In early 1965, Lee appeared on Australian TV shows, Bandstand and Saturday Date. One of her Bandstand performances was at Myer Music Bowl with headlining Jamaican Blue beat singer Millie Small. Lee travelled to the United States to appear on Shindig! – she sang with Glen Campbell – and on other TV shows. Lee then went to the United Kingdom where she released, "I'll Forgive You Then Forget You" on Island Records' label Aladdin. In August–September, Lee toured New Zealand and Australia with US pop sensation, P.J. Proby – noted for splitting his pants on stage in the UK in February – who had been banned by the BBC. In Australia, HMV released "Let Me In" to coincide with the tour. Lee won 'Entertainer of the Year' at New Zealand's inaugural NEBOA Awards in late September – soon after she decided to base herself in Australia. Late in the year, Viking released a string of singles, "He Can't Do the Blue Beat", "Nitty Gritty" and "That's it I Quit", in New Zealand. In November, they released her second studio album, The Sound of Dinah Lee. Late in 1965, Dinah Lee relocated to Sydney and in March 1966 she undertook a second tour with Small. Lee's next single was "He Don't Want Your Love Anymore" but her chart success had begun to decline. On 29 June 1966, Australian teen newspaper, Go-Set published "The Dinah Lee Story" and she appeared on their front cover. Her public popularity was still high – she was voted No. 2 'Female Vocal' in Go-Set's pop poll in October and was in the top 5 for 1967 and 1968. Lee continued to release singles in 1966, she toured with Proby in September–October and followed with a third studio album, The Mod World of Dinah Lee late that year. In April 1967, she became the 'face' for Yardley Cosmetics' commercials on Australian TV. Her July single for Viking and HMV was "Sorry Mama" but neither company renewed her contract.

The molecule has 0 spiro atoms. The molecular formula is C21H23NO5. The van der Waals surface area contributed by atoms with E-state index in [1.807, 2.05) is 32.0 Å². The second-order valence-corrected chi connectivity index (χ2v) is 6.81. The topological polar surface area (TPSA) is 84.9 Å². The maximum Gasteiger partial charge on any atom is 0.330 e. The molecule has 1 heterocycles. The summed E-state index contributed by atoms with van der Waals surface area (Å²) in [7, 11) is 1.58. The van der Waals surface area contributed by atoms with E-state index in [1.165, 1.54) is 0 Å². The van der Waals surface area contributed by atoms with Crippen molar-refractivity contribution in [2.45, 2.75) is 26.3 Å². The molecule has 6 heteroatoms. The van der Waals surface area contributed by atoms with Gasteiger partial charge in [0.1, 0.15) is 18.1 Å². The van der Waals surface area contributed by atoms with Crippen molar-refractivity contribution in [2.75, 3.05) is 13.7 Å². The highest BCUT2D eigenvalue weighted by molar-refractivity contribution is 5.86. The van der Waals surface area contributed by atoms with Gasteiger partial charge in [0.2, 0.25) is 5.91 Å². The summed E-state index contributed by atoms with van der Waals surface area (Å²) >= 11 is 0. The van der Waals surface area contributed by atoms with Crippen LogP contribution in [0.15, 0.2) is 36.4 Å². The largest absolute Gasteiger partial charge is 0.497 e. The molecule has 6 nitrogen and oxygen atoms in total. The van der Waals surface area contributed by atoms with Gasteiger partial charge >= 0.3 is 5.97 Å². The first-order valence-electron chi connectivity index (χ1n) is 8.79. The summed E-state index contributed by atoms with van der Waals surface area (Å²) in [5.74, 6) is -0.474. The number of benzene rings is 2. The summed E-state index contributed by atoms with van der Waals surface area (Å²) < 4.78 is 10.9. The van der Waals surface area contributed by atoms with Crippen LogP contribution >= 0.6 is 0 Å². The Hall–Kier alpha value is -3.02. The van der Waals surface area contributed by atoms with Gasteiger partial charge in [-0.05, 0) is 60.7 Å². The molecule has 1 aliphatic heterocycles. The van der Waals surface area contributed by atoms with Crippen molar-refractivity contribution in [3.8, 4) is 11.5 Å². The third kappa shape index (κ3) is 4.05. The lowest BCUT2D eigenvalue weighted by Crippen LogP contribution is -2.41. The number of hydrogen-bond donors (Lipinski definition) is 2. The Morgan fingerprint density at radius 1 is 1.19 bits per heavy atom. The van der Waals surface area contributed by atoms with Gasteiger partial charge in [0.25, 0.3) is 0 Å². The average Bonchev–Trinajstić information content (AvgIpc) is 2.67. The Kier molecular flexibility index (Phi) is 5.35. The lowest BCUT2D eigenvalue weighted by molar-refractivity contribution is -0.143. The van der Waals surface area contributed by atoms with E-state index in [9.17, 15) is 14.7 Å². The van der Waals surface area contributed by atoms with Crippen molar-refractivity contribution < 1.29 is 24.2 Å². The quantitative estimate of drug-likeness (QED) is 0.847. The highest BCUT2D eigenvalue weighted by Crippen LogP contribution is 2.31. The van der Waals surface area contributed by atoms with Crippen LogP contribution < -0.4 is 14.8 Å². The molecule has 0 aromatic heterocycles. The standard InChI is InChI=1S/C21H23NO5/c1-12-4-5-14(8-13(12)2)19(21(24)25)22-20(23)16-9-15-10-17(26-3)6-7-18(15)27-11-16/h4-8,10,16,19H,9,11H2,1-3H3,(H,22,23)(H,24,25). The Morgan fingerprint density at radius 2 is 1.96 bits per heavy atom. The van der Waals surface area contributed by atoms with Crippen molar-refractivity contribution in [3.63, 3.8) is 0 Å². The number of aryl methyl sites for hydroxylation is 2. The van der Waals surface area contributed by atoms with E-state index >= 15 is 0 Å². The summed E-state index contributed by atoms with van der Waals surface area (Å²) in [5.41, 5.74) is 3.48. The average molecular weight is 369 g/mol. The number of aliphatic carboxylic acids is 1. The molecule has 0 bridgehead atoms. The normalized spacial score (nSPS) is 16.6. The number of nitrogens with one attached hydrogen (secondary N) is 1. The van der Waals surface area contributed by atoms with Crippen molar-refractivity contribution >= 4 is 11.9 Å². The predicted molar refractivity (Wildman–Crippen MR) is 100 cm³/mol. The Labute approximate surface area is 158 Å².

Lee spent most of the late 1960s on the night club circuit with occasional variety TV appearances. Lee successfully sued her former manager, Haddleton, for money owed and re-took control of her financial interests. According to Australia rock music journalist, Ed Nimmervoll, in the 1960s, "Lee was the most successful female singer of in both her New Zealand homeland and Australia ... on stage and on record Dinah had all the adventure and exuberance for the time the boys had." Lee entertained troops in Vietnam in the late 1960s on Australian Broadcasting Commission-sponsored tours (under her birth name, Diane Jacobs) and was awarded the Vietnam Logistic and Support Medal. In the 1970s, she continued to release singles including "Tell Him" in 1972 on Polydor. In 1974, she joined O'Keefe on his comeback show, The Good Old Days of Rock'n'Roll, at St. George's Leagues Club. Her next single, "It Doesn't Matter Anymore" appeared in 1976 on Festival Records. "I Can See Clearly Now" was released in 1979 on Laser Records. In 1982, a compilation, Best of Dinah Lee was issued on Music World. By 1984, she had become involved in body building winning the 'Australian Female Body Builder of the Year' in the over 35s category. In the 1990s and 2000s, Lee continued performing on the club circuit and became a motivational speaker. ABC-TV series, Long Way to the Top, was broadcast in August 2001. Lee featured on "Episode 2: Ten Pound Rocker 1963–1968" where she discussed the mod look and her appeal to rebellious teens, "I had this image and it wasn't cute and pretty". The TV series inspired the Long Way to the Top national concert tour during August–September 2002, which featured a host of the best Australian acts of the 1950s, 1960s and 1970s. Lee's performances of "Yokomo" and "Reet Petite" at the final Sydney concert, as well as an interview with promoter, Michael Chugg, feature on the associated DVD, Long Way to the Top: Live in Concert released in 2002.